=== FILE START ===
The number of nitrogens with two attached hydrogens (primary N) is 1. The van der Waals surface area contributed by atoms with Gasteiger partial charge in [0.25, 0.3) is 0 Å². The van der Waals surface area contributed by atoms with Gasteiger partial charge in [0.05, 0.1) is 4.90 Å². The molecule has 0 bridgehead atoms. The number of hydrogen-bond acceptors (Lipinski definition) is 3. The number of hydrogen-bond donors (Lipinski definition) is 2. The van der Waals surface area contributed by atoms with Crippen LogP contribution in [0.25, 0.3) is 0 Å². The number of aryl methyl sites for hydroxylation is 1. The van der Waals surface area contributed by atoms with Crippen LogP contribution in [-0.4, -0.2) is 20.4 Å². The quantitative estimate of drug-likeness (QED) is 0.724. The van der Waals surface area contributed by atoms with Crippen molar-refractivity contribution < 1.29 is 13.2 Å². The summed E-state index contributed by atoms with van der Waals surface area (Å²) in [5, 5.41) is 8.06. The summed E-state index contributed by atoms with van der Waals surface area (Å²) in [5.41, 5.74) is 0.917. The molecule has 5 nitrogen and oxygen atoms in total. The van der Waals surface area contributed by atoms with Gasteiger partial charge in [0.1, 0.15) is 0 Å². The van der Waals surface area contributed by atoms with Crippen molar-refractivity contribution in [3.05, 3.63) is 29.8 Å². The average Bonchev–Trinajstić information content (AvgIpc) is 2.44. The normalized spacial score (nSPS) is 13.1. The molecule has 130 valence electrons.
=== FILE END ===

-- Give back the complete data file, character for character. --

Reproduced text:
The number of nitrogens with two attached hydrogens (primary N) is 1. The van der Waals surface area contributed by atoms with Gasteiger partial charge in [0.25, 0.3) is 0 Å². The van der Waals surface area contributed by atoms with Gasteiger partial charge in [0.05, 0.1) is 4.90 Å². The molecule has 0 bridgehead atoms. The number of hydrogen-bond acceptors (Lipinski definition) is 3. The number of hydrogen-bond donors (Lipinski definition) is 2. The van der Waals surface area contributed by atoms with Crippen LogP contribution in [0.25, 0.3) is 0 Å². The number of aryl methyl sites for hydroxylation is 1. The van der Waals surface area contributed by atoms with Crippen LogP contribution in [-0.4, -0.2) is 20.4 Å². The quantitative estimate of drug-likeness (QED) is 0.724. The van der Waals surface area contributed by atoms with Crippen molar-refractivity contribution < 1.29 is 13.2 Å². The summed E-state index contributed by atoms with van der Waals surface area (Å²) in [5, 5.41) is 8.06. The summed E-state index contributed by atoms with van der Waals surface area (Å²) in [5.41, 5.74) is 0.917. The molecule has 5 nitrogen and oxygen atoms in total. The van der Waals surface area contributed by atoms with Gasteiger partial charge in [0.1, 0.15) is 0 Å². The van der Waals surface area contributed by atoms with Crippen molar-refractivity contribution in [3.05, 3.63) is 29.8 Å². The average Bonchev–Trinajstić information content (AvgIpc) is 2.44. The normalized spacial score (nSPS) is 13.1. The molecule has 130 valence electrons.